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atomic emission spectrum

frequencies of light emitted by an atom

frequency

number of wave cycles per second

wavelength

distance from crest to crest

photon

a quantum of light energy

quantum

amount of energy required to move an electron from one energy level to the next

spectrum

results from the separation of light into different wavelengths

atomic orbital

region of high probability of finding an electron

ground state

lowest energy level for an electron

electron configuration

the ways in which electrons are arranged in orbitals around the nucleus

aufbau principle

states that electrons fill orbitals of lowest energy first

Pauli exclusion principle

states that a maximum of two electrons can occupy an orbital, must have opposite spins

Hund's rule

states that electrons move into orbitals of equal energy one at a time and don't pair up until they have to

4d

the atomic orbital following 5s

dumbbell or figure eight

shape of a p orbital

sphere

shape of an s orbital

double dumbbell or double figure eight

shape of a d orbital

3.0 x 10^8 m/s

the speed of all electromagnetic radiation in a vacuum

higher frequencies

result from electrons falling through larger changes in energy levelss

4s^1 3d^5

more stable arrangement than 4s^2 3d^4

Schrodinger

developed the quantum mechanical model of the atom

quantum mechanical model

describes the probability of finding an electron in a particular location

ROYGBIV

colors of visible light from longest wavelength to shortest

Bohr model

says electrons in orbit have a fixed amount of energy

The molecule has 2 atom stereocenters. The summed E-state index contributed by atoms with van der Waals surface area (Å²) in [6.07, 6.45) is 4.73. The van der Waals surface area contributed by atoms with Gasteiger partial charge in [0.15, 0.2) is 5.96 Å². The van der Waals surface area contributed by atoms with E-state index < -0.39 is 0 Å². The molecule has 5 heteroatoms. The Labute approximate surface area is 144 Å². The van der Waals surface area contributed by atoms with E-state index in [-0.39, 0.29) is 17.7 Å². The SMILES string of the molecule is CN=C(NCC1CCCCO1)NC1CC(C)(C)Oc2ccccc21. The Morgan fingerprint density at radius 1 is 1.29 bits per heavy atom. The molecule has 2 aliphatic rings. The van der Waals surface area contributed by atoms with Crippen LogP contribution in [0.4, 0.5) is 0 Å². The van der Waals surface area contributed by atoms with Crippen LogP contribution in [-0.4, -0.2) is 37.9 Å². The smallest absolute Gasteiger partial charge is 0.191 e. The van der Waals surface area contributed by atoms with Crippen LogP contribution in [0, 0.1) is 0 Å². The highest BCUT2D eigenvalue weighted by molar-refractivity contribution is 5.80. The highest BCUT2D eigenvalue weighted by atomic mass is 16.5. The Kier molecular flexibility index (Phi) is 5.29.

hydrogen atom

the only atom Bohr's model could explain the spectra of

radio waves

have the lowest frequency and longest wavelength

gamma rays

have the highest frequency and shortest wavelength

directly proportional

energy to frequency

indirectly proportional

wavelength to frequency

2n^2

formula to determinbe the maximum number of electrons in an energy level

principal quantum number

same as energy level, "n"

absorbs energy

when an electron moves to a higher energy level

loses energy

when an electron falls to a lower energy level

s and p

types of orbitals in the 2nd energy level

s, p, and d

types of orbitals in the 3rd energy level

7

number of f orbitals

5

number of d orbitals

3

number of p orbitals

emission of light

occurs when an electron falls to a lower level

energy increases

what happens to the energy of electrons as they move further from the nucleus

sublevel

another name for type of orbital

1s^2 2s^2 2p^5

electron configuration of fluorine

electron cloud

area where an electron is likely to be found

= frequency x wavelength

the speed of light "c"

highest energy orbital

f

orbital diagram

way of showing electron position using arrows